The mission of Guatemala Health Initiative is to strengthen clinical services and community health promotion in resource-poor communities in Guatemala. GHI was founded by students in the School of Medicine and the School of Nursing at the University of Pennsylvania.
The Tz’utujil Maya town of Santiago Atitlán (Tz’kin Jay, or “house of birds” in Tz’utujil) is located on the southwestern shore of Lake Atitlán, and is surrounded by three volcanoes (Volcán San Pedro, Volcán Atitlán, and Volcán Tolimán). This and other indigenous communities in the Guatemala highlands suffer extremely high rates of maternal and infant mortality.
Clínica Santiaguito, the predecessor to Hospitalito Atitlán, opened in the 1960s to provide healthcare to the people of Santiago Atitlán. However, after the massacre of 13 Atitecos by the Guatemalan Army in 1990, the Clínica was abandoned, leaving the town without access to essential medical services in the midst of the political violence and economic dislocation of Guatemala’s civil war.
In 2002, six years after the signing of the Peace Accords that brought an end to the war, community leaders in Santiago Atitlán established K’aslimaal (“life” in Tz’utujil), a grassroots organization dedicated to the reconstruction of the hospital. Through their efforts, Hospitalito Atitlán re-opened on April 1, 2005, and dedicated itself to lowering neonatal and maternal mortality rates and providing in-patient, surgical, and 24-hour emergency care to the people of Santiago Atitlán. In summer 2005, a team of University of Pennsylvania medical and nursing student volunteers completed a community health assessment of Santiago Atitlán [pdf].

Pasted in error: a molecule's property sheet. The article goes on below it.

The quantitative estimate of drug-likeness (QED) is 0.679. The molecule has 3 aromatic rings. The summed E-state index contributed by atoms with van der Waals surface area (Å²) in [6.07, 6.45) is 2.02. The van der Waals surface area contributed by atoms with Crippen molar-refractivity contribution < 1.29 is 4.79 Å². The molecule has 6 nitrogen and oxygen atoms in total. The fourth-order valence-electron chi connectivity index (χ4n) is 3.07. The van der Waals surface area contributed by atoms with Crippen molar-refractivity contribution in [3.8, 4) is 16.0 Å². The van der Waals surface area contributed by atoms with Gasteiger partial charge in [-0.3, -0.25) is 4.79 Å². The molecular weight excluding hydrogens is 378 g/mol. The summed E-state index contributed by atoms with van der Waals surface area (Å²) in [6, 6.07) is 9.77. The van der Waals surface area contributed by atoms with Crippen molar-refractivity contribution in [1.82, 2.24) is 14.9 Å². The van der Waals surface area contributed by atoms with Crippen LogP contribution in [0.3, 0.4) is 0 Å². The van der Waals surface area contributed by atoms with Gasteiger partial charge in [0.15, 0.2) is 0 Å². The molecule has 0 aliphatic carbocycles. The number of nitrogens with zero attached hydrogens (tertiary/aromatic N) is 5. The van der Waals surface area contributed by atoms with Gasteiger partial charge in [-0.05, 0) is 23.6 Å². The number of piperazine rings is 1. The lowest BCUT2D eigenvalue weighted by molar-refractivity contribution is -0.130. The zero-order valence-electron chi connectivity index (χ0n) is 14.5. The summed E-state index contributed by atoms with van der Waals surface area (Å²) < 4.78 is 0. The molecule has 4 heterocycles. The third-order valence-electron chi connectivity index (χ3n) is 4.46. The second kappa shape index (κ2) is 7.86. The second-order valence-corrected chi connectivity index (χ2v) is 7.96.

On October 5, 2005, mudslides triggered by Hurricane Stan destroyed the neighborhood of Panabaj in Santiago Atitlan, killing hundreds of Atitecos. Hospitalito Atitlán was buried in eight feet of mud and the area was declared a mass grave. Through the heroism of Hospitalito staff and volunteers, and the generosity of donors, Hospitalito Atitlán re-opened just two weeks later in a temporary location. Two Penn medical students were present during the disaster and participated in the relief efforts. The temporary Hospitalito Atitlán features 3 outpatient examination rooms, 4 inpatient beds, 2 labor and delivery beds, an operating room, a laboratory, and a pharmacy.
Groundbreaking for a new permanent building for Hospitalito Atitlán began on September 30, 2006. Click here for the latest news from Hospitalito Atitlán.
Click here for a more detailed history of Hospitalito Atitlán.